Second Harvest’s farmers market model provides food and dignity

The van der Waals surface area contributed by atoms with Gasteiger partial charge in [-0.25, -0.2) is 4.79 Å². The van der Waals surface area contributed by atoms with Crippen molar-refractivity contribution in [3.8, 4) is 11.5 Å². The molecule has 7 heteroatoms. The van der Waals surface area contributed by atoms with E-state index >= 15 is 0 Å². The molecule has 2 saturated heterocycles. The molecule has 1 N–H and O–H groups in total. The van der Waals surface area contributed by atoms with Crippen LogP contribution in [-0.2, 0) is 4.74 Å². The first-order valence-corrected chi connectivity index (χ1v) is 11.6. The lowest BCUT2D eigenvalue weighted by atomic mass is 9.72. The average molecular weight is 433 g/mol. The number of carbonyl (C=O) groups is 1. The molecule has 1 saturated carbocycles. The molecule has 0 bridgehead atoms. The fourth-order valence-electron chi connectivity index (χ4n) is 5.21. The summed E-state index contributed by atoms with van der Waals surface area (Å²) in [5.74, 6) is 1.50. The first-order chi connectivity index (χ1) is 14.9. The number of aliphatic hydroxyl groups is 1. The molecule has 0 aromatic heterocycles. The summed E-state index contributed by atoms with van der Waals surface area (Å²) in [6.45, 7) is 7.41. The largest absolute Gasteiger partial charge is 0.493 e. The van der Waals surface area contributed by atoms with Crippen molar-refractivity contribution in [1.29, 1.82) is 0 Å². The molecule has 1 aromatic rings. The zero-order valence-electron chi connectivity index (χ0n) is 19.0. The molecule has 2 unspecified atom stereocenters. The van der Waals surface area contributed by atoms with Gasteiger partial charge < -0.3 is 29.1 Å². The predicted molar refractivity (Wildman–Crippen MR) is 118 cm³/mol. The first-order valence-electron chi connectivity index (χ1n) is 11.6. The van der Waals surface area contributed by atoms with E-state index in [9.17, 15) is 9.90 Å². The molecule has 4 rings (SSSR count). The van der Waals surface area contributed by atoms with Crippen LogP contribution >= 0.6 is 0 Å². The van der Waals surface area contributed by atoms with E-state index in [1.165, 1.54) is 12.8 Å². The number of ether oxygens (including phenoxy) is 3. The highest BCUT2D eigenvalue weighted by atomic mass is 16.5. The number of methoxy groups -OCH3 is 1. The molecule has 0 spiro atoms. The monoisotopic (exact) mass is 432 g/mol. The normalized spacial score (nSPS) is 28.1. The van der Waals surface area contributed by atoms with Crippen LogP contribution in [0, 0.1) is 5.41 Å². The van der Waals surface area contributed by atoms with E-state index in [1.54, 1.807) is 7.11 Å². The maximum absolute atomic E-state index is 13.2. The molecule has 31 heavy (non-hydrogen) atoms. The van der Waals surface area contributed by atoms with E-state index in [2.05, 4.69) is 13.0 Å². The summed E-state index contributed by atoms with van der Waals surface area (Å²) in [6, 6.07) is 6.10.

On this particular afternoon, Diana Bacho is strolling past a row of food, picking out the best for her family. She selects a plastic container of strawberries, a treat that she’ll use to make agua fresca and fries with crema for her three children. She balances it out with vegetables — carrots and sweet potatoes — plus a whole chicken to prepare chicken tinga or serve with mole. It’s a shopping trip like thousands of other moms and dads make in Silicon Valley. But this isn’t food from Safeway or Lunardi’s. She’s in the parking lot of Santee Elementary School, picking up a weekly supply of groceries together with more than 300 other people from one of Second Harvest of Silicon Valley’s farmers market-style distribution centers. Clients receive lean protein like chicken and ground turkey, as well as eggs, dairy, pasta, rice, beans and other dry goods. The week Bacho was there, the produce options included lettuce and squash and a bounty of Driscoll’s strawberries — donations from an unexpectedly strong harvest this summer. “It helps, especially right now because of inflation,” said Bacho, who brought along the younger two of her three daughters, 14-year-old Kaylee, 7-year-old Keyla and 2-year-old Kendra. “This helps my family eat at least for two or three days a week, and alleviates the pressure of spending money on groceries.” Kendra Bacho, 2, nibbles on fresh carrots as her mother, Diana Bacho, picks up groceries at Second Harvest of Silicon Valley’s giveaway, Thursday, Oct. 20, 2022, in San Jose, California. The family is among the 450,000 people each month who receive free groceries from Second Harvest. (Karl Mondon/Bay Area News Group) Wish Book readers can help Second Harvest support the high need for food assistance in our community. The food bank distributes food free of cost to low-income clients at more than 900 program locations throughout Santa Clara and San Mateo Counties. The $30,000 in requested donations will be used to purchase fresh fruit, vegetables, proteins and grains — enough for 60,000 meals. Among its distribution points and partner agencies, Second Harvest is at 81 K-12 schools, several community colleges and 50 affordable housing sites. “Generally we’re trying to locate our services where people are already going and are comfortable and are known partners in the community,” said Leslie Bacho, CEO of Second Harvest of Silicon Valley, who is not related to Diana Bacho. Just before the onset of the COVID-19 pandemic in early 2020, Second Harvest was providing groceries for 250,000 people every month. That number doubled as people lost their jobs — after all, no one needed office janitorial staff when people weren’t coming to work — or stayed home to provide childcare for kids who were suddenly locked out of classrooms. With her two youngest daughters Keyla, 7, and Kendra, 2, in tow, Diana Bacho picks up groceries at Second Harvest of Silicon Valley’s giveaway, Thursday, Oct. 20, 2022, in San Jose, California. Bacho is one of the 450,000 people each month who receive free groceries from Second Harvest. (Karl Mondon/Bay Area News Group) Leslie Bacho said Santee Elementary was the last food distribution site she visited before shelter-in-place rules went into effect in 2020, and she realized their model would have to change. With amazing speed, Second Harvest shifted its distribution to pre-boxed groceries that people could drive up to receive without contact. That provided a level of safety when infection fears were at their peak and was also more convenient as it allowed clients to get their food without leaving their cars. But it left clients little choice about what they received and sometimes families ended up with items they wouldn’t use. The CEO said sites have returned to the farmers market style as soon as possible. “This is our ideal method, folks being able to select what they want,” she said. And it’s a lot more empowering for all of us who want to be able to choose what we need. While the number of COVID-19 infections in Santa Clara County has waned, the economic effects of the pandemic linger. In September, Second Harvest was still providing meals for 450,000 people a month — about 80 percent more than before COVID. The slow recovery for huge swaths of the community — coupled with rising inflation — have left untold numbers of families looking for any relief they can find. With her two youngest daughters Keyla, 7, and Kendra, 2, in tow, Diana Bacho picks up groceries at Second Harvest of Silicon Valley’s giveaway, Thursday, Oct. 20, 2022, in San Jose, California. Bacho is one of the 450,000 people each month who receive free groceries from Second Harvest. (Karl Mondon/Bay Area News Group) That was where Diana Bacho found herself. She worked in sales and at a local supermarket to supplement her husband’s income as a contractor. But during Santa Clara County’s mandatory shelter-in-place regulations, her husband was out of work for four months, leaving them unable to pay rent for the one-bedroom San Jose apartment they’ve lived in for the past 10 years or to repair. their car. Both she and her husband are working again, but the accumulated debt and rising costs took their toll, and she reached out for help from Second Harvest, registering for food distribution at the elementary school her middle daughter attends. Leslie Bacho said that in some ways, this moment seems to be more challenging than the pandemic. A recent Second Harvest survey found that 60 percent of their client households had less than $250 in savings, leaving them with one car breakdown or one rent increase away from being in serious trouble. Nearly three-quarters worried about not being able to make their next rent or mortgage payment, up 25 percent from 2021. “Since inflation, we’re almost back to those numbers at the height of the pandemic,” she said. “So many of those pandemic benefits have gone away and people are now facing months of lost income so they’ve been financially devastated. When we think about the future, we expect this need is going to continue now for a long time.” THE WISH BOOK SERIES Wish Book is a 501(c)(3) nonprofit organization operated by The Mercury News. Since 1983, Wish Book has been producing a series of stories during the holiday season that highlight the wishes of those in need and invite readers to help fulfill them. WISHDonations will help Second Harvest purchase fresh fruit, vegetables, proteins and grains — enough for 60,000 meals — and distribute the food free of cost to low-income clients at more than 900 program sites throughout Santa Clara and San Mateo Counties. Goal: $30,000 HOW TO GIVEDonate at wishbook.mercurynews.com or mail in the coupon. ONLINE EXTRARead other Wish Book stories, view photos and video at wishbook.mercurynews.com.